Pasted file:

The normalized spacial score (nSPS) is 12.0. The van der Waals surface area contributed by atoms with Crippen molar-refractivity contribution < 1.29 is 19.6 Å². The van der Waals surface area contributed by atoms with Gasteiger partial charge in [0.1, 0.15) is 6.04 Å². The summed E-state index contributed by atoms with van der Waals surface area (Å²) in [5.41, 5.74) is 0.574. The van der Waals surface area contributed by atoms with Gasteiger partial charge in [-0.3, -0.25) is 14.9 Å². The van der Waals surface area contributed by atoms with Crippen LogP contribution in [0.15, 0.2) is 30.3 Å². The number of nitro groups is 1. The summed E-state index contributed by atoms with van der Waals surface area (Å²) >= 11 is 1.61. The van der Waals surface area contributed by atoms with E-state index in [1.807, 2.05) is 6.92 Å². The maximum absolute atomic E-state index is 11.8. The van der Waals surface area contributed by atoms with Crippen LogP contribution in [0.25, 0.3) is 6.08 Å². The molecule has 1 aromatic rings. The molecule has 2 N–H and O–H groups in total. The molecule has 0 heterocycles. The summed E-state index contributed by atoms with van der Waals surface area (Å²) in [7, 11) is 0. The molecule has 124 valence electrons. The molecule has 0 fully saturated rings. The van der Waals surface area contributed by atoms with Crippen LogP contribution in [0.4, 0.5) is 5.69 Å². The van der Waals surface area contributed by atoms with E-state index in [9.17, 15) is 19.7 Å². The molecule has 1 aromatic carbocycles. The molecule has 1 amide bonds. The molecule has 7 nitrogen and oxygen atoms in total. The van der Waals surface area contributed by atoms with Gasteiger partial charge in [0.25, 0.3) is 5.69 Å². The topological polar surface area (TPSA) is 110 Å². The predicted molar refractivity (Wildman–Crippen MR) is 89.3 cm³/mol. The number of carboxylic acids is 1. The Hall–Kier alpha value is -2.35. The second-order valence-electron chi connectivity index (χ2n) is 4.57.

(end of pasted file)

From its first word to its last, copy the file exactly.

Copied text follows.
The normalized spacial score (nSPS) is 12.0. The van der Waals surface area contributed by atoms with Crippen molar-refractivity contribution < 1.29 is 19.6 Å². The van der Waals surface area contributed by atoms with Gasteiger partial charge in [0.1, 0.15) is 6.04 Å². The summed E-state index contributed by atoms with van der Waals surface area (Å²) in [5.41, 5.74) is 0.574. The van der Waals surface area contributed by atoms with Gasteiger partial charge in [-0.3, -0.25) is 14.9 Å². The van der Waals surface area contributed by atoms with Crippen LogP contribution in [0.15, 0.2) is 30.3 Å². The number of nitro groups is 1. The summed E-state index contributed by atoms with van der Waals surface area (Å²) >= 11 is 1.61. The van der Waals surface area contributed by atoms with E-state index in [1.807, 2.05) is 6.92 Å². The maximum absolute atomic E-state index is 11.8. The van der Waals surface area contributed by atoms with Crippen LogP contribution in [0.25, 0.3) is 6.08 Å². The molecule has 1 aromatic rings. The molecule has 2 N–H and O–H groups in total. The molecule has 0 heterocycles. The summed E-state index contributed by atoms with van der Waals surface area (Å²) in [7, 11) is 0. The molecule has 124 valence electrons. The molecule has 0 fully saturated rings. The van der Waals surface area contributed by atoms with Crippen LogP contribution in [0.4, 0.5) is 5.69 Å². The van der Waals surface area contributed by atoms with E-state index in [9.17, 15) is 19.7 Å². The molecule has 1 aromatic carbocycles. The molecule has 1 amide bonds. The molecule has 7 nitrogen and oxygen atoms in total. The van der Waals surface area contributed by atoms with Gasteiger partial charge in [0.25, 0.3) is 5.69 Å². The topological polar surface area (TPSA) is 110 Å². The predicted molar refractivity (Wildman–Crippen MR) is 89.3 cm³/mol. The number of carboxylic acids is 1. The Hall–Kier alpha value is -2.35. The second-order valence-electron chi connectivity index (χ2n) is 4.57.